MWFAP Refrigerator Water Filters
Learn More About The MWFAP Filter
How To Install The MWF Filter:
The water filter cartridge is located in the back upper right corner of the refrigerator compartment. The filter cartridge should be replaced when the replacement indicator light turns red or if the flow of water to the dispenser or icemaker decreases. For refrigerators without an indicator light - replace the filters every 6 months.
- Remove old filter cartridge by grasping and turning to the left about 1/2 turn
- Fill the replacement filter with water from the tap to allow for better flow immediately after installation
- Place the top of the new cartridge up inside the cartridge holder
- Slowly turn the filter until the filter cartridge stops. Do not over tighten. As you turn the cartridge it will automatically raise itself into position. The cartridge will move about 1/2 turn
- Run water from the dispenser for 3 minutes (about 1-1/2 gallons) to clear the system and prevent sputtering
- Press and hold reset water filter button if your fridge has one
Marvel at the specifications of our MWF compatible filters.
|Change Frequency||6 Months||6 Months||6 Months|
|Filtering Capacity||350 Gallons||350 Gallons||300 Gallons|
|Contaminents Filtered||Chlorine, Taste, Odor||Chlorine, Taste, Odor||Chlorine, Taste, Odor, Sediment, Sand, Rust & Other Particulates|
|NSF Rating||-||-||42, 53|
|Flow Rate||0.5 GPM||0.5 GPM||0.5 GPM|
|Pressure Range||20-120 PSI||20-120 PSI||40-120 PSI|
|Operating Temperature||33-100 °F||33-100 °F||33-100 °F|
All of our filter offerings provide fresh, clear water, keeping you safe from harmful contaminants. The aftermarket EcoAqua EFF-6013A and ClearChoice CLCH102 is a high quality and cost effective filter that uses renewable carbon. Our aftermarket filters are guaranteed to fit any fridge ready to accept an MWF style filter. All OEM and aftermarket MWF filters reduce chlorine taste, chlorine odor and improve ice clarity. The original OEM GE MWF filter has been NSF Standard 42 and 53 certified. This means that it meets standards for water purification in chlorine, lead, cysts, turbidity, and other chemicals; the aftermarket filters have not met such standards, however are a great cost saving alternative to the OEM model.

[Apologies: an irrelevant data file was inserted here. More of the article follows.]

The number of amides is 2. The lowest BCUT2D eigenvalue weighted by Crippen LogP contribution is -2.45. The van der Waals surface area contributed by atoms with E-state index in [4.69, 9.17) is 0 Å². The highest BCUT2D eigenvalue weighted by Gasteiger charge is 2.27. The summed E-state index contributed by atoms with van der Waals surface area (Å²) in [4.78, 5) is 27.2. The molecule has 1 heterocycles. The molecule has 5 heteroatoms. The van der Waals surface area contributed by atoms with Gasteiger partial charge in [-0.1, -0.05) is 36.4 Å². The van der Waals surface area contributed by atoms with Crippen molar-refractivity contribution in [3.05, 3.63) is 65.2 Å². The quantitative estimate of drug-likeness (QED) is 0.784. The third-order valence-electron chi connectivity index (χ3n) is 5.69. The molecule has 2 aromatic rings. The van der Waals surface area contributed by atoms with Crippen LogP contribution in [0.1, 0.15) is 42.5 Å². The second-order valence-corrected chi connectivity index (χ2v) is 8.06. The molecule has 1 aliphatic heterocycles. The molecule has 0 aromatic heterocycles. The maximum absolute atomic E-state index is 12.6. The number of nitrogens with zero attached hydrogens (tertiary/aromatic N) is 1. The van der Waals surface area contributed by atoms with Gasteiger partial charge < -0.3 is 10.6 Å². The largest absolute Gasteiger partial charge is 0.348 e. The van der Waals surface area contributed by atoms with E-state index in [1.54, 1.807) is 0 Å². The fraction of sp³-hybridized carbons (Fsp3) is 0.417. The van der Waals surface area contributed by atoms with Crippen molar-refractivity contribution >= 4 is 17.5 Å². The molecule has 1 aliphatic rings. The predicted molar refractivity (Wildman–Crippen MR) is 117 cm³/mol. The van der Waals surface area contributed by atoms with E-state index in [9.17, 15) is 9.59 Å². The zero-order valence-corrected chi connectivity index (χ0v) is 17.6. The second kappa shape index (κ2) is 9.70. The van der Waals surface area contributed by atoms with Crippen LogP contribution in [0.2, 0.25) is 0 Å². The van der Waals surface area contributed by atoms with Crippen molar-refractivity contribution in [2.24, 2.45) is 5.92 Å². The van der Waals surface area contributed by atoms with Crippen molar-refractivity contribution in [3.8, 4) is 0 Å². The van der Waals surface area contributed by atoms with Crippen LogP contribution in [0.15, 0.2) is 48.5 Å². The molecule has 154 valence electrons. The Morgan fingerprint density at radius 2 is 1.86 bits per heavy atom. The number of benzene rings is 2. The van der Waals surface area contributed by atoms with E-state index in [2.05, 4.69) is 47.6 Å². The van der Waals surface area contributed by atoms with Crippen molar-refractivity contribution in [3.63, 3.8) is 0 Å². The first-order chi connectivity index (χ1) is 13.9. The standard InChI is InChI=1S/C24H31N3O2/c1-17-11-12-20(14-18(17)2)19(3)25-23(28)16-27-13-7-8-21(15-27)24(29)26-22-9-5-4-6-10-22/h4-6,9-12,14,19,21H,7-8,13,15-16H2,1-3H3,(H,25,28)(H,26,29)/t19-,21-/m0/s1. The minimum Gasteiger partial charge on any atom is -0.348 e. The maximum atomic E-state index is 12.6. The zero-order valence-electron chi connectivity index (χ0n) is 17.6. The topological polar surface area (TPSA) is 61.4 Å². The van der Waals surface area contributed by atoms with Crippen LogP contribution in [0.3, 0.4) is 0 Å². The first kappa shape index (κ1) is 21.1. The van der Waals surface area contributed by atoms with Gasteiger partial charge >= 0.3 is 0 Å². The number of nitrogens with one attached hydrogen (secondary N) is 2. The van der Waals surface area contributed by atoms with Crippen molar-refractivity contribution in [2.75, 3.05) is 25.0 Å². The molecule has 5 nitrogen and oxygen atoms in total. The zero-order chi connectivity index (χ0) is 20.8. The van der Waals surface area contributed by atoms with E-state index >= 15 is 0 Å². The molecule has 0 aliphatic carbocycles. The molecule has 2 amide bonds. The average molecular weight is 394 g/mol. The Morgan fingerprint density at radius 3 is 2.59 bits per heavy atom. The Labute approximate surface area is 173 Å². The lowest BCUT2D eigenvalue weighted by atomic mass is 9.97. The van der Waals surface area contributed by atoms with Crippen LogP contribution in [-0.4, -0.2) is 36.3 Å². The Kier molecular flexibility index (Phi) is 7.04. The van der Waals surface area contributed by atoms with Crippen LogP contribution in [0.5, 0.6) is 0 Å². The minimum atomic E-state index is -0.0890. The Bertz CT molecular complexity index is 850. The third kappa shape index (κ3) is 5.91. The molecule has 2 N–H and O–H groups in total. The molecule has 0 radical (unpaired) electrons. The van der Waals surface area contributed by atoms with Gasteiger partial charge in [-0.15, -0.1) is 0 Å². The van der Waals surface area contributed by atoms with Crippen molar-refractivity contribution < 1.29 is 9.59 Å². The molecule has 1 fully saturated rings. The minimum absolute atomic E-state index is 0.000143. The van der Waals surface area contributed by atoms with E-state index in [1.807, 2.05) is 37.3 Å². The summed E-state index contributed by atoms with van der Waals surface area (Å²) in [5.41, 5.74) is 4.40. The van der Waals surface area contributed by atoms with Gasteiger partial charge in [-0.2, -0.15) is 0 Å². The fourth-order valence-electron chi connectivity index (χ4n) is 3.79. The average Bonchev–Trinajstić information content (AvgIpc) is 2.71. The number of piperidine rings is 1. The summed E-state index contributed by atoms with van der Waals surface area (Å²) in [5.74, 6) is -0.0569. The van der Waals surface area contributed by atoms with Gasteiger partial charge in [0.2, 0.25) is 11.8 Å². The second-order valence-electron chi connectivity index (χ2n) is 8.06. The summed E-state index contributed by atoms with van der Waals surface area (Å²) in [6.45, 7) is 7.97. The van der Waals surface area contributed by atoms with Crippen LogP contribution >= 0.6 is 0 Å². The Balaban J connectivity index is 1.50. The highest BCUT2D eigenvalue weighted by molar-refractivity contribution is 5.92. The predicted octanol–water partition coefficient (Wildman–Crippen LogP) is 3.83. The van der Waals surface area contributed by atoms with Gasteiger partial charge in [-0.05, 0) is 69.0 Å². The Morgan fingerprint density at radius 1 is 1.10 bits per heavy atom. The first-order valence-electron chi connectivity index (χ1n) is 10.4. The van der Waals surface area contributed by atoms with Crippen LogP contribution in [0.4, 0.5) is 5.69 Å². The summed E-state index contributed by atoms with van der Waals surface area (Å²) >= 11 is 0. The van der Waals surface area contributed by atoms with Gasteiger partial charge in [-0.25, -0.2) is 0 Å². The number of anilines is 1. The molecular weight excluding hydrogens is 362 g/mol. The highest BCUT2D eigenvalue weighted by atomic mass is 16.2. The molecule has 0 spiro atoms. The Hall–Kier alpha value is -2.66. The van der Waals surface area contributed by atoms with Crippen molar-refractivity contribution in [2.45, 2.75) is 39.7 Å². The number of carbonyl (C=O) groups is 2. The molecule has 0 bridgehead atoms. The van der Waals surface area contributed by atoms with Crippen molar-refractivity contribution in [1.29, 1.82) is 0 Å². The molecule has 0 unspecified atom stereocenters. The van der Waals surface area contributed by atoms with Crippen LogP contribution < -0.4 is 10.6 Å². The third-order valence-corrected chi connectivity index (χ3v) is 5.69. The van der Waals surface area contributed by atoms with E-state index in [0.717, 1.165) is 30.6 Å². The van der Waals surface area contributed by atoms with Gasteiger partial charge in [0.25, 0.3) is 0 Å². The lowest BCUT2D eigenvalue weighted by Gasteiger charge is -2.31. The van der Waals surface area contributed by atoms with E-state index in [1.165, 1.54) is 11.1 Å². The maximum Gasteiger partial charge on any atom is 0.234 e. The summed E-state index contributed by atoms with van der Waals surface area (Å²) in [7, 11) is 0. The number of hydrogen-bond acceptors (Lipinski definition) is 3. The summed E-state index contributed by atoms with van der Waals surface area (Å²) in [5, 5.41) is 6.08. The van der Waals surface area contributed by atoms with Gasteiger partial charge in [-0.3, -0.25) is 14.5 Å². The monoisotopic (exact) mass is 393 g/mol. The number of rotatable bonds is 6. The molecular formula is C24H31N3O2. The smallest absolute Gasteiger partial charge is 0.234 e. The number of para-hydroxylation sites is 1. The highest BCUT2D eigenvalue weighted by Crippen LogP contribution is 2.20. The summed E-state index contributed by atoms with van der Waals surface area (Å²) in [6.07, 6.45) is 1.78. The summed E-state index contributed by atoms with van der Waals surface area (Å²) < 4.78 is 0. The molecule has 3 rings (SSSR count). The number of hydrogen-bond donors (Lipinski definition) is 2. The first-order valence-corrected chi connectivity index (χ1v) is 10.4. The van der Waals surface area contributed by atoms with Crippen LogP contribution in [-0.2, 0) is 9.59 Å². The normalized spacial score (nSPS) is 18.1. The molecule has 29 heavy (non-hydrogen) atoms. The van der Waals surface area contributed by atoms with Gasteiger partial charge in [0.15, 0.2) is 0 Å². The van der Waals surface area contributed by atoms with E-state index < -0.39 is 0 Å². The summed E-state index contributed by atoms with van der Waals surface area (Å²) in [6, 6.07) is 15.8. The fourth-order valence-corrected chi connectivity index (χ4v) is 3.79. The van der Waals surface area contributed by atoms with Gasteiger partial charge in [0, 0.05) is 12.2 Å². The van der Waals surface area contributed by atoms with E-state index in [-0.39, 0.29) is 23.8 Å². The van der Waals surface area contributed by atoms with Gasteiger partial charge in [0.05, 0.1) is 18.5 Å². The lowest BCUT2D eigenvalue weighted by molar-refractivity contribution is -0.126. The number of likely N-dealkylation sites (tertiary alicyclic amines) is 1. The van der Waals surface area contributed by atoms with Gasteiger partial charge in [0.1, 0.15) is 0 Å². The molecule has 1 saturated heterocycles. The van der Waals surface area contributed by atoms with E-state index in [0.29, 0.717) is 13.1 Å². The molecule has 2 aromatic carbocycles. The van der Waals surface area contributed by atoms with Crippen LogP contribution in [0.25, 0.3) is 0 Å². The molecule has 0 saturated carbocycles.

NSF/ANSI Standard 42
Filters tested against NSF/ANSI Standard 42 (aesthetic effects) are certified to reduce specific aesthetic or non-health-related contaminants (chlorine, taste and odor, and particulates) that may be present in public or private drinking water. See filter performance data sheet or manufacturer's packaging for details.
NSF/ANSI Standard 53
Filters tested against NSF/ANSI Standard 53 (health effects) are certified to reduce specific health-related contaminants, such as Cryptosporidium, Giardia, lead, volatile organic chemicals (VOCs), MTBE (methyl tertiary-butyl ether), etc., that may be present in public or private drinking water. See filter performance data sheet or manufacturer's packaging for details.
Filters Without NSF Ratings
Some filters that are not NSF rated are still constructed from NSF rated components.
Save Your Furnace Tip #8:
If you have a 6-month filter, schedule your filter changes when daylight savings changes. When you "spring forward" or "fall back" setting clocks around the house, change your filter at the same time.